ow can we help teenagers and young people deal with the psychological effects that current events are having on all of us? Doctor Vanessa Cruz, clinical psychologist and acting director of the San Juan Campus Clinic of Albizu University, gives us some advice. “Teenage years are hard. It is a time in our lives when we want to be part of a group, we begin to discover who we are, and yet at the same time, we are struggling with our insecurities. We are in many ways scared of that person we are becoming”, explained Dr. Rivera Cruz.
The worldwide health crisis suddenly took teenagers out of their social environment. It took away, or significantly changed crucial moments for an individual’s development. Young people are showing increased emotional disturbance symptoms because of that, and also because teenagers are exposed to many of the same stress factors that are affecting adults. “Many of them have lost their social structure, have been worried about getting sick or that their relatives might get sick, or even have lost a relative. But they can show symptoms in their own particular ways”, explains the psychologist, who is also a faculty member of Albizu University.
In order to identify if a teenager close to you is experiencing emotional issues, watch if she or he seems to be unmotivated, unusually bored or if has lost interest in activities that they used to enjoy. The teenager might seem like he or she has lost hope, coming off as untrusting or irritable. Dr. Rivera Cruz recommends to keep an eye on the teenager who seems to be angry all the time, shows drastic mood changes or is in constant conflict with friends and relatives. If you notice that the teenager is staying away from friends or even from social media, that can be another red flag.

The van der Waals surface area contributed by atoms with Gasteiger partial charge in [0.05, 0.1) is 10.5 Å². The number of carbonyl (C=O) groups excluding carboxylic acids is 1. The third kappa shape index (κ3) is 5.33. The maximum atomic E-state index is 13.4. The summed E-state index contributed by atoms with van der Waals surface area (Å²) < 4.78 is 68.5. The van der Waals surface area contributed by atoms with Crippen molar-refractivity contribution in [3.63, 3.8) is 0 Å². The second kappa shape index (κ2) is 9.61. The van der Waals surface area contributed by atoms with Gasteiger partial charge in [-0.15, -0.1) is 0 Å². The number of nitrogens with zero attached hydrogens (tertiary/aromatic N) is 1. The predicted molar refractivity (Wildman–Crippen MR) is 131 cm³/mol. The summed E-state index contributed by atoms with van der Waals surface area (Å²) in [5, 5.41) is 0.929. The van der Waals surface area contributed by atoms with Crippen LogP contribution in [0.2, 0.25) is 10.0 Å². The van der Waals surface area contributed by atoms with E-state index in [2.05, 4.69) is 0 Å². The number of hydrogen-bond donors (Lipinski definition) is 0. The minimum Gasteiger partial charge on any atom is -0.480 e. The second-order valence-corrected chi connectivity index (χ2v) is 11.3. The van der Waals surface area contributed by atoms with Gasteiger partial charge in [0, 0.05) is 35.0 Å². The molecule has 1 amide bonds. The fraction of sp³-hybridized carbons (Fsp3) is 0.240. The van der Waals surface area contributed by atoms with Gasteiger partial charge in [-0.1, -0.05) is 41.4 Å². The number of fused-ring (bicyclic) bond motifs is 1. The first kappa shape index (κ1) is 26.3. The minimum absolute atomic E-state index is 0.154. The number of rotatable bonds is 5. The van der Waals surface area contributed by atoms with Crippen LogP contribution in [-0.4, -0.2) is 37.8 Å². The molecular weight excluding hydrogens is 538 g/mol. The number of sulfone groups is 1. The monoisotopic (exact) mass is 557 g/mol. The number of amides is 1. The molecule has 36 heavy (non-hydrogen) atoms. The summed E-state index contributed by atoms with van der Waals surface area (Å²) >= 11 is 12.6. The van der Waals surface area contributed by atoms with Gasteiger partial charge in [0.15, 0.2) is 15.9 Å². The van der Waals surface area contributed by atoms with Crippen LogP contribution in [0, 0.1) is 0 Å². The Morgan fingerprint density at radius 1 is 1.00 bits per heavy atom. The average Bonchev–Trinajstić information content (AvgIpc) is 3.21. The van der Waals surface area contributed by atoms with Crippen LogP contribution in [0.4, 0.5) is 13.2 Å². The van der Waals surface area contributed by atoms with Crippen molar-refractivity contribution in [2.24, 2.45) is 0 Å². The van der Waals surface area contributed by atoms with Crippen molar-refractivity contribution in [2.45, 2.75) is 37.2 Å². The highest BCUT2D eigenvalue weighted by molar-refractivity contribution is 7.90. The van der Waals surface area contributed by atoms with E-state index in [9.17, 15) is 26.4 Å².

Watch or find out if there has been changes in sleeping habits, either because he or she is not sleeping well, or because wants to sleep all the time. If there are changes on the appetite or if the teenager stops taking care of his or her image and hygiene, that maybe another sign that something is wrong.
Watch if the teenager is engaging in risky behavior like using drugs, alcohol, or is developing a video game addiction, or if he or she has recurring death and suicide thoughts. If there’s anything common for teenagers, is that they don’t necessarily like to talk about their feelings with their parents, sometimes not even with any adult. But the adults in their life should make them feel like they can talk about how they feel, without being judged. They should know it is completely normal to feel sad, overwhelmed or angry because of the situations we are all experiencing.
There are alternatives to help them better deal with the feelings of frustration, stress, and anxiety. “Let’s help them recognize that we feel o have felt anxiety and that it is a normal response to the current circumstances because it helps to deal with distress. That is the first step in the process of looking and finding ways to protect ourselves, and to learn how to handle those emotions”, explained the mental health professional. A good suggestion is to think of activities that can be done anytime and anywhere. Exercising, reading, taking online courses, getting a part-time job or volunteering can be good options. It always helps to keep in contact with friends and family, either by phone calls, video calls, or actual gatherings, taking precautions as needed. Our young ones should know that it is good mental health to express their frustration and sadness for not being able to do certain activities that were part of their life. Let’s help them to manifest their emotions, instead of repressing them. If you are aware of a teenager at home or around you showing stress symptoms that won’t go away or getting worse, don’t think it twice. Offer and get him or her help. There is a good chance they don’t even fully understand what is happening to them, or why. Getting them therapy and skills to better handle anxiety and stress can make a huge difference. Albizu University Clinics can be an alternative.